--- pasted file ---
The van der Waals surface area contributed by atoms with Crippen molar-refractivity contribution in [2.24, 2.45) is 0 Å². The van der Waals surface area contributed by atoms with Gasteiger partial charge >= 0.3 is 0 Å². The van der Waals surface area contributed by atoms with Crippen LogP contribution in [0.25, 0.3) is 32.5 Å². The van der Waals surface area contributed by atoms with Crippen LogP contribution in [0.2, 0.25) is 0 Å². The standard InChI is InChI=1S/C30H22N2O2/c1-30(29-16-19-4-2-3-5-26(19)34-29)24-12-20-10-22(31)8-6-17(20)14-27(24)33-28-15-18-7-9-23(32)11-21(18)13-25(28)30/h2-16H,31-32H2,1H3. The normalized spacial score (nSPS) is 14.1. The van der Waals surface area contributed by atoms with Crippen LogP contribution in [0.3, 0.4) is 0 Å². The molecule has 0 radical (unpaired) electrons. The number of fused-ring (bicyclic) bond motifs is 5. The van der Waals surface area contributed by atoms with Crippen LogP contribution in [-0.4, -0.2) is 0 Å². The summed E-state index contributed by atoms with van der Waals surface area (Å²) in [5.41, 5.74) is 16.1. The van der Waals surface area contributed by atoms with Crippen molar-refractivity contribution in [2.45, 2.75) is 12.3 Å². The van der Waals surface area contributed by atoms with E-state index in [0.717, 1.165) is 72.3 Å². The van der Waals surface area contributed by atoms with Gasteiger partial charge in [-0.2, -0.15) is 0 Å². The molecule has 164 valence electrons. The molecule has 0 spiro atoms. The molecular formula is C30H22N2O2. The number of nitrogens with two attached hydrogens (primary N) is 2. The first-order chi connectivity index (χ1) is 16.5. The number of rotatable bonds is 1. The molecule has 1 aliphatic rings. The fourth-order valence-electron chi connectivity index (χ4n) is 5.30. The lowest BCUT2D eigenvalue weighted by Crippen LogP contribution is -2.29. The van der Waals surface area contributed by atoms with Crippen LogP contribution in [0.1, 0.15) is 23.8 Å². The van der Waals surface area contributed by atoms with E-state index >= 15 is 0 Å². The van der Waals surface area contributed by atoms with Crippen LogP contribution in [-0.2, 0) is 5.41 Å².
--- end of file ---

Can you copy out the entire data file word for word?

The van der Waals surface area contributed by atoms with Crippen molar-refractivity contribution in [2.24, 2.45) is 0 Å². The van der Waals surface area contributed by atoms with Gasteiger partial charge >= 0.3 is 0 Å². The van der Waals surface area contributed by atoms with Crippen LogP contribution in [0.25, 0.3) is 32.5 Å². The van der Waals surface area contributed by atoms with Crippen LogP contribution in [0.2, 0.25) is 0 Å². The standard InChI is InChI=1S/C30H22N2O2/c1-30(29-16-19-4-2-3-5-26(19)34-29)24-12-20-10-22(31)8-6-17(20)14-27(24)33-28-15-18-7-9-23(32)11-21(18)13-25(28)30/h2-16H,31-32H2,1H3. The normalized spacial score (nSPS) is 14.1. The van der Waals surface area contributed by atoms with Crippen LogP contribution in [0.3, 0.4) is 0 Å². The molecule has 0 radical (unpaired) electrons. The number of fused-ring (bicyclic) bond motifs is 5. The van der Waals surface area contributed by atoms with Crippen LogP contribution in [-0.4, -0.2) is 0 Å². The summed E-state index contributed by atoms with van der Waals surface area (Å²) in [5.41, 5.74) is 16.1. The van der Waals surface area contributed by atoms with Crippen molar-refractivity contribution in [2.45, 2.75) is 12.3 Å². The van der Waals surface area contributed by atoms with E-state index in [0.717, 1.165) is 72.3 Å². The van der Waals surface area contributed by atoms with Gasteiger partial charge in [-0.2, -0.15) is 0 Å². The molecule has 164 valence electrons. The molecule has 0 spiro atoms. The molecular formula is C30H22N2O2. The number of nitrogens with two attached hydrogens (primary N) is 2. The first-order chi connectivity index (χ1) is 16.5. The number of rotatable bonds is 1. The molecule has 1 aliphatic rings. The fourth-order valence-electron chi connectivity index (χ4n) is 5.30. The lowest BCUT2D eigenvalue weighted by Crippen LogP contribution is -2.29. The van der Waals surface area contributed by atoms with Crippen LogP contribution in [0.1, 0.15) is 23.8 Å². The van der Waals surface area contributed by atoms with E-state index >= 15 is 0 Å². The van der Waals surface area contributed by atoms with Crippen LogP contribution in [-0.2, 0) is 5.41 Å².